Tele Sur | 15 February 2016
US-EU trade will undermine ’tax justice,’ says report
The secretive TTIP could make it easier than ever for big business to sue governments, according to new research.
Multinational corporations could escape paying millions in U.K. taxes under a secretive trade deal between the United States and Europe, according to a report released Monday.
The report warned that, “If the free trade deal being proposed between the EU and the U.S. were to come into force, it would massively increase the ability of corporations to sue member states of the EU over measures such as windfall taxes on exceptional profits.”
The deal, the Transatlantic Trade and Investment Partnership (TTIP), is an agreement currently under negotiation between the European Union and United States.
Like its sister deal, the TPP, the TTIP has raised alarm bells among critics of unbridled free trade. While advocates argue the twin deals will boost global trade, skeptics say the agreements will devastate consumer and environmental protections while benefiting multinational corporations.
Now, the new report published by Global Justice Now and the Transnational Institute has warned investor protections embedded in the TTIP could leave many major companies beyond the reach of national taxes.
“Despite the enormous public outcry over companies like Google and Amazon paying ridiculously small amounts of tax in the U.K., the government is trying to sign us up to a trade deal that could effectively prevent us from bringing about laws that could address tax injustice,” said Nick Dearden, the director of Global Justice Now.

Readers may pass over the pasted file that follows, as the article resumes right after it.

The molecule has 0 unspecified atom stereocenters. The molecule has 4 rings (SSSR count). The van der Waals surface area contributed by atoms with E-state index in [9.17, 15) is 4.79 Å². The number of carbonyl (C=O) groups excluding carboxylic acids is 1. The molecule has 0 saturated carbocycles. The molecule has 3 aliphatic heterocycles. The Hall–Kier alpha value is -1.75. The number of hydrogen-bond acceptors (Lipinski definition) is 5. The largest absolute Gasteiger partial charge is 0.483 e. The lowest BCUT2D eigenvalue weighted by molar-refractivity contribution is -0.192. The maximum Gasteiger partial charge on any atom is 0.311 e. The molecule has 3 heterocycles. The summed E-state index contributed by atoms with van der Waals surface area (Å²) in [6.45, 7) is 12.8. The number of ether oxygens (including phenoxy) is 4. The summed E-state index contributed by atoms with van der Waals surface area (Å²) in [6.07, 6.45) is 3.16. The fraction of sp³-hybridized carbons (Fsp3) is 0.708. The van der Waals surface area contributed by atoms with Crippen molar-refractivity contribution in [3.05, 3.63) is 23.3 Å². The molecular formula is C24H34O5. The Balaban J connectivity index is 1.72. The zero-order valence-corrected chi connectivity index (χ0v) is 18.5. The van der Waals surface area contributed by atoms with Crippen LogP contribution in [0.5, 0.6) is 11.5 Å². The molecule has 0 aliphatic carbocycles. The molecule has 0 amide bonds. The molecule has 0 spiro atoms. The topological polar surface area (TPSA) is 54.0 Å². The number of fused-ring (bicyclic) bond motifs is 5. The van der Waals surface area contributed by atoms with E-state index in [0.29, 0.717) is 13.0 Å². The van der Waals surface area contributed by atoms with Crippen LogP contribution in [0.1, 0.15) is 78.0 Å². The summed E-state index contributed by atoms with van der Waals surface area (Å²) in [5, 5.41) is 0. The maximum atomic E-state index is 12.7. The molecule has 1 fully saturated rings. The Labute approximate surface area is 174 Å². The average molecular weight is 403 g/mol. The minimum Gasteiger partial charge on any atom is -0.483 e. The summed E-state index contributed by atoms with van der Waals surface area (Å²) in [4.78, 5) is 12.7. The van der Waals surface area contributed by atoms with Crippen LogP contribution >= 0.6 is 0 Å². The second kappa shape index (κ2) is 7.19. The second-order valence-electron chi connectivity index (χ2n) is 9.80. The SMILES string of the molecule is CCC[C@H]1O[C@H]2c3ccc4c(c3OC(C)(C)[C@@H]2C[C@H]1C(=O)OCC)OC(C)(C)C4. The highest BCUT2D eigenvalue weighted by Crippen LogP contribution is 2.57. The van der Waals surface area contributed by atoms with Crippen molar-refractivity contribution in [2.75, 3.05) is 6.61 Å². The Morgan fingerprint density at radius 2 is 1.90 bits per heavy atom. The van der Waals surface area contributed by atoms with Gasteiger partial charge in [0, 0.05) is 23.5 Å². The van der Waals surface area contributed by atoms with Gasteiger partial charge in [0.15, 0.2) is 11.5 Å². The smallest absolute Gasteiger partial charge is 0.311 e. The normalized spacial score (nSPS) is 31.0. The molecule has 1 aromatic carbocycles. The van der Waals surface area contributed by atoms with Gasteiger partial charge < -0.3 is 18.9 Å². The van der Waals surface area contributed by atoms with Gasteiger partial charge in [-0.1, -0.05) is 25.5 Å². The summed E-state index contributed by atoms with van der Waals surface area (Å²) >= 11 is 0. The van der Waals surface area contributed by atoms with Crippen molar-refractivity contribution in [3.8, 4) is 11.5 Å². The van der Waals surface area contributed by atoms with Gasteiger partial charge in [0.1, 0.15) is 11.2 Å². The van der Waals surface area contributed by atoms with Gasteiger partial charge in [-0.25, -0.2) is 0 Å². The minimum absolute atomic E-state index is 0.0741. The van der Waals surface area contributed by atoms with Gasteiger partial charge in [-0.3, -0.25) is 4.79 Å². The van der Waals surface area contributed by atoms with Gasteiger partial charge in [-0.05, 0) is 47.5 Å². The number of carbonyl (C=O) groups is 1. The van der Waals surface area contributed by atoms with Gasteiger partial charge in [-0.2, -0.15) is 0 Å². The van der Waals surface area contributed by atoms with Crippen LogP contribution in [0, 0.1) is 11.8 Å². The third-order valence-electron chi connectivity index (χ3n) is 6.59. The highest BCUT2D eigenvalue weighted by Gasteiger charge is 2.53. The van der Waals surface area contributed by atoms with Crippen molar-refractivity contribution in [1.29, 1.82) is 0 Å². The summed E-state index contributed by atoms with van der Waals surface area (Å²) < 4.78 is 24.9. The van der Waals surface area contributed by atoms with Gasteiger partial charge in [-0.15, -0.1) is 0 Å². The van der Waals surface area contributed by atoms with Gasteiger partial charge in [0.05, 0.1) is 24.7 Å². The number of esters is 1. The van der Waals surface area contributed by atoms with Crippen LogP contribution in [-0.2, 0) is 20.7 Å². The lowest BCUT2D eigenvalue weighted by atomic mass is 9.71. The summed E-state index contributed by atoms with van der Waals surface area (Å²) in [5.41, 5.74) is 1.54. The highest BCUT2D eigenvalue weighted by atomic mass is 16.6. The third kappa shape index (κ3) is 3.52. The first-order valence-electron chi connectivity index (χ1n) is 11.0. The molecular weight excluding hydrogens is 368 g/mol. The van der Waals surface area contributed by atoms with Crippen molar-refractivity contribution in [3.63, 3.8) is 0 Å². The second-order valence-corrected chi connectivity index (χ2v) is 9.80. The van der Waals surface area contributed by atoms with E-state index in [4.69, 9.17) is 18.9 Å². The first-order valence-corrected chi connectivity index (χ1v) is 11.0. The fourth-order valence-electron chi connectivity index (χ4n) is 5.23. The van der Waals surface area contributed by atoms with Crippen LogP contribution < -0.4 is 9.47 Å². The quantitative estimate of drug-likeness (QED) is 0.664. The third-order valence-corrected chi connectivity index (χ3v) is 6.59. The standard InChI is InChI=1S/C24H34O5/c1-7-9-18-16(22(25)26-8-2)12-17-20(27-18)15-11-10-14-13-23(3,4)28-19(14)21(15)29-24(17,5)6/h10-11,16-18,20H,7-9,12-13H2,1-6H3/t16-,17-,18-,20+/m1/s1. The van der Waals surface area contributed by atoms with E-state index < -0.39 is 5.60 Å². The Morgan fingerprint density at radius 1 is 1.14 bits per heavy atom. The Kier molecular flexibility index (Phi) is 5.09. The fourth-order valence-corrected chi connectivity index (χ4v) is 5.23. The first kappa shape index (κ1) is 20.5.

The report pointed to similar investor protections in other trade deals, which have forced at least 24 countries worldwide into international arbitration, often with results that critics argue prioritized corporate profits over public welfare. The main forms of investor protections analyzed were arbitration tribunals, generally referred to as investor-state dispute settlement (ISDS).
One example studied by the report was a dispute between Mexico and a group of U.S. agribusiness giants, including Cargill and Archer Daniels Midland in the early 2000s. The dispute centered around a Mexican sales tax on soft drinks containing high-fructose corn syrup. The tax was aimed at reducing excessive consumption of soft drinks, amid rising obesity rates.
“The ISDS tribunals ruled in favor of the investors, and Mexico was ordered to pay millions of dollars in damages,” the report noted.
The report concluded one of the most disturbing aspects of existing ISDS mechanisms is a lack of transparency.
“Despite the fact that states are on trial in ISDS cases, voters, citizens and ordinary taxpayers have very little access to information about many of these suits. Most hearings are conducted behind closed doors with case documents rarely made public,” the report stated.
Cecilia Olivet from the Transnational Institute said the report showed the evidence “of the dangers of these investment deals continues to mount.”
“Not only do they affect health and the environment and cost taxpayers millions in legal fees, this report shows they also affect the ability of governments to tax corporations effectively,” Olivet said.
She added, “This is yet more money lining the pockets of corporate executives stolen from the public taxpayer. New trade deals such as TTIP … have to be stopped and the public interest defended.”